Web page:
• <p>Aims/hypothesis: Here, we describe the characteristics of the Innovative Medicines Initiative (IMI) Diabetes Research on Patient Stratification (DIRECT) epidemiological cohorts at baseline and follow-up examinations (18, 36 and 48 months of follow-up).</p><p>Methods: From a sampling frame of 24,682 adults of European ancestry enrolled in population-based cohorts across Europe, participants at varying risk of glycaemic deterioration were identified using a risk prediction algorithm (based on age, BMI, waist circumference, use of antihypertensive medication, smoking status and parental history of type 2 diabetes) and enrolled into a prospective cohort study (n = 2127) (cohort 1, prediabetes risk). We also recruited people from clinical registries with type 2 diabetes diagnosed 6-24 months previously (n = 789) into a second cohort study (cohort 2, diabetes). Follow-up examinations took place at similar to 18 months (both cohorts) and at similar to 48 months (cohort 1) or similar to 36 months (cohort 2) after baseline examinations. The cohorts were studied in parallel using matched protocols across seven clinical centres in northern Europe.</p><p>Results: Using ADA 2011 glycaemic categories, 33% (n = 693) of cohort 1 (prediabetes risk) had normal glucose regulation and 67% (n = 1419) had impaired glucose regulation. Seventy-six per cent of participants in cohort 1 was male. Cohort 1 participants had the following characteristics (mean +/- SD) at baseline: age 62 (6.2) years; BMI 27.9 (4.0) kg/m(2); fasting glucose 5.7 (0.6) mmol/l; 2 h glucose 5.9 (1.6) mmol/l. At the final follow-up examination the participants' clinical characteristics were as follows: fasting glucose 6.0 (0.6) mmol/l; 2 h OGTT glucose 6.5 (2.0) mmol/l. In cohort 2 (diabetes), 66% (n = 517) were treated by lifestyle modification and 34% (n = 272) were treated with metformin plus lifestyle modification at enrolment. Fifty-eight per cent of participants in cohort 2 was male. Cohort 2 participants had the following characteristics at baseline: age 62 (8.1) years; BMI 30.5 (5.0) kg/m(2); fasting glucose 7.2 (1.4) mmol/l; 2 h glucose 8.6 (2.8) mmol/l. At the final follow-up examination, the participants' clinical characteristics were as follows: fasting glucose 7.9 (2.0) mmol/l; 2 h mixed-meal tolerance test glucose 9.9 (3.4) mmol/l.</p><p>Conclusions/interpretation: The IMI DIRECT cohorts are intensely characterised, with a wide-variety of metabolically relevant measures assessed prospectively. We anticipate that the cohorts, made available through managed access, will provide a powerful resource for biomarker discovery, multivariate aetiological analyses and reclassification of patients for the prevention and treatment of type 2 diabetes.</p>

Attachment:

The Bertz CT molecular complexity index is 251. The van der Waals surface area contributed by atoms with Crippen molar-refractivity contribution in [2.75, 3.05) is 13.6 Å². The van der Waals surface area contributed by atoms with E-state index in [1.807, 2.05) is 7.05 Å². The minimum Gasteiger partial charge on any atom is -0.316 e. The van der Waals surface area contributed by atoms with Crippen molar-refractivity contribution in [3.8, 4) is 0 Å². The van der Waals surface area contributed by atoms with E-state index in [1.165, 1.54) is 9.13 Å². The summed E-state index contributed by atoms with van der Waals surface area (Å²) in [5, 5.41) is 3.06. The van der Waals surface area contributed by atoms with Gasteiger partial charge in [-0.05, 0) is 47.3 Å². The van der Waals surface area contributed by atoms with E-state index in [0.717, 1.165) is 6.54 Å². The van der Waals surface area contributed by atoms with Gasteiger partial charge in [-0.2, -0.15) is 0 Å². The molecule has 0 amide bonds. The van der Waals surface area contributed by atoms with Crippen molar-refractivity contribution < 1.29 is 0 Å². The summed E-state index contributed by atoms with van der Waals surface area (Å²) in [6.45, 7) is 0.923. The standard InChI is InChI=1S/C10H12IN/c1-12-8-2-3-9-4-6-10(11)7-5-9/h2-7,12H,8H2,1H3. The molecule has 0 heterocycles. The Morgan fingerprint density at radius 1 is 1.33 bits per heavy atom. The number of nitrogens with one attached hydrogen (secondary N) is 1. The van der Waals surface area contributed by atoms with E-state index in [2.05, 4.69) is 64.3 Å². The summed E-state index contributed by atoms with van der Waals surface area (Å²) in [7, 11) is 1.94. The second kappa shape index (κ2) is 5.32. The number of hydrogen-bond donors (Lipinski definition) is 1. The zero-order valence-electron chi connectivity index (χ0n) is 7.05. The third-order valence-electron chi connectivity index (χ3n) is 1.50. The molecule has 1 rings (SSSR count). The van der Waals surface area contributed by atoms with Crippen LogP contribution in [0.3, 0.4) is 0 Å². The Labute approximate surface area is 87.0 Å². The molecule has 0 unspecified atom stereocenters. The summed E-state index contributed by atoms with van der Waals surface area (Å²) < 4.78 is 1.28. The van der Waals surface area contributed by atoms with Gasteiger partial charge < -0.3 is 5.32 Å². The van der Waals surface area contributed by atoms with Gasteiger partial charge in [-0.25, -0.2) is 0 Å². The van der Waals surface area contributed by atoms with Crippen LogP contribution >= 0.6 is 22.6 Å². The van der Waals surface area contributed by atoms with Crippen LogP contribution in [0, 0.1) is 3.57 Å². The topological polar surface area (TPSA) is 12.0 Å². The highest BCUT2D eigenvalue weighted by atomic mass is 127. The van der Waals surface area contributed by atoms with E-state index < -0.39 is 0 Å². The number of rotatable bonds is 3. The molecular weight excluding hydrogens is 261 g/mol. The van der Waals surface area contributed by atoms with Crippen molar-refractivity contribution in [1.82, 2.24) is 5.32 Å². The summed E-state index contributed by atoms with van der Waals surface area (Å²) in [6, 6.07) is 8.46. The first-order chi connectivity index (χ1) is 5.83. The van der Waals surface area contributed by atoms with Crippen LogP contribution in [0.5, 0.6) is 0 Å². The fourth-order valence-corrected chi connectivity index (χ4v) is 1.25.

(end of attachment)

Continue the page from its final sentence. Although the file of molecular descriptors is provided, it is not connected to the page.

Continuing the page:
5.
  • Mattsson, Titti, et al. (författare)
  • Country Reports
  • 2020
  • Ingår i: Journal of Law, Medicine and Ethics. - Wiley-Blackwell. - 1073-1105. ; 47, s. 670-670
  • Tidskriftsartikel (övrigt vetenskapligt)abstract
    • The country reports deal with the regulation of international direct-to-participant genomic research.
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6.
  • McGinn, Steven, et al. (författare)
  • New technologies for DNA analysis - a review of the READNA Project
  • 2016
  • Ingår i: New Biotechnology. - 1871-6784 .- 1876-4347. ; 33:3, s. 311-330
  • Forskningsöversikt (refereegranskat)abstract
    • <p>The REvolutionary Approaches and Devices for Nucleic Acid analysis (READNA) project received funding from the European Commission for 4 1/2 years. The objectives of the project revolved around technological developments in nucleic acid analysis. The project partners have discovered, created and developed a huge body of insights into nucleic acid analysis, ranging from improvements and implementation of current technologies to the most promising sequencing technologies that constitute a 3rd and 4th generation of sequencing methods with nanopores and in situ sequencing, respectively.</p>
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7.
  • McGinn, Steven, et al. (författare)
  • New Technologies for DNA analysis-A review of the READNA Project.
  • 2015
  • Ingår i: New Biotechnology. - Elsevier. - 1876-4347.
  • Forskningsöversikt (refereegranskat)abstract